These posted a combined contribution of Shs17.86b against the target of Shs28.38b performing at 62.93 per cent during the period July to March 2019
OTT and the virtual private networks (VPN)
Collection frustration. As a way of expanding the tax base, URA introduced over the top (OTT) tax. Indeed, URA believes it has brought a number of Ugandans in the tax fold.
For instance, issues of the VPNs usage continue to frustrate URA revenue collection targets.
According to the Background of the Budget for the 2019/20 financial year, Local Excise Duty underperformed on the account of a Shs197.9b shortfall registered under OTT. This was mainly attributed to avoidance through use of VPNs.
However, the levy on Mobile Money withdrawals, performed well registering a surplus of Shs45.16b. Growth in production and sales of all excisable goods apart from beer was also registered in the period.
Revenue performance over the years
Domestic taxes: The structure of Uganda’s tax system has been changing over the last decade.
The share of domestic taxes (both direct and indirect domestic taxes) has increased from 50 per cent in the 2009/10 financial year to 54 per cent in 2017/18 financial year.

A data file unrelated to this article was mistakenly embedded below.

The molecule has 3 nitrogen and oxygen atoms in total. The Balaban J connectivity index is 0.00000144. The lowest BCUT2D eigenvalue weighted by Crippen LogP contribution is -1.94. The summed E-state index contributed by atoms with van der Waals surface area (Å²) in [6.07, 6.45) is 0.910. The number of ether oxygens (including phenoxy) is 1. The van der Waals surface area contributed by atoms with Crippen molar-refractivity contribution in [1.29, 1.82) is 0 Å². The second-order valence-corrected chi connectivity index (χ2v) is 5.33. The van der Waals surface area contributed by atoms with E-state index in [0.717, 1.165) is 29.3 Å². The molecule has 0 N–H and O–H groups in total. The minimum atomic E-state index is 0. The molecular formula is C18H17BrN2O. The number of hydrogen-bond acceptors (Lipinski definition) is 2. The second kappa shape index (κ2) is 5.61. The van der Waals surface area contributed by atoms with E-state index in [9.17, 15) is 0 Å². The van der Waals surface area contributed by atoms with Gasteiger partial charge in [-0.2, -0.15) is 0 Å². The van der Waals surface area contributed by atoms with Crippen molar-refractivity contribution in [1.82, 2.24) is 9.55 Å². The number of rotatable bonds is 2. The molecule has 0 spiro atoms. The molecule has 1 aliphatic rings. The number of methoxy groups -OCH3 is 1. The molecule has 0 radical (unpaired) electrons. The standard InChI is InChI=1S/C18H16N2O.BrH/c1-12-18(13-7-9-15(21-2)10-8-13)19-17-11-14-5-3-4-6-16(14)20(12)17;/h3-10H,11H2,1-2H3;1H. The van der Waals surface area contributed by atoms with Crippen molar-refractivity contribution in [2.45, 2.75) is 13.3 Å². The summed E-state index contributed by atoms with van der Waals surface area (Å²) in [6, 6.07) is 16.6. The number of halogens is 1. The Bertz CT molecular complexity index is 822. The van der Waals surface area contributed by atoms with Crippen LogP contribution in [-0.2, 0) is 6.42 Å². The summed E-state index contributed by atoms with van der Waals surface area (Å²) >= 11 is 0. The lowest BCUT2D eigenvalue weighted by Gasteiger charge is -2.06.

This is projected to reach 56 per cent by end of June 2019, while the share of Non Tax Revenues (NTR) to total revenues has averaged at 3 per cent in the same period.
International trade taxes: Over the same period, the share of international trade taxes to total revenue has reduced from 48 per cent in the 2009/10 financial year to 43 per cent in the 2017/18 financial year and is projected to drop further to 42 per cent by the end of June 2019.
The decline is not only due to globalisation and rationalisation of import duties but also because of positive growth of domestic revenue sources.
Impact of trade treaties: Uganda subscribes to globalisation and trade facilitation initiatives which include the EAC Customs Union, Comesa, the Tripartite and African Continental Free Trade.
This means that all goods originating from member states are imported to Uganda either at 0 per cent Import Duty or at reduced rates.
Compared to Kenya, Tanzania and Rwanda, Uganda’s tax contribution to gross domestic product, is the lowest.
Speaking in an earlier interview, Mr Muhammed Ssempijja Ernst & Young Tax partner and country leader, said revenue collections suffered from “structural problems”.
“The economic environment is not attracting and retaining enough investment. This means that the tax base is not expanding because there are fewer players.” The tax contribution to GDP ratio has stagnated over the years but is expected to rise at the end of this financial year because URA has “squeezed” a tiny fraction of tax payers.
Therefore, as long as the tax contribution to GDP grows, albeit slowly, analysts such as Mr Ssempijja argue collecting revenue to fund the Budget will always be a difficult task.
Going forward, Mr Godfrey Akena, the East African School of Taxation executive director says: “The tax base must be widened by bringing informal tax payers into the tax bracket. It is not enough to squeeze a few while exempting the majority, many of whom are earning a lot of money.”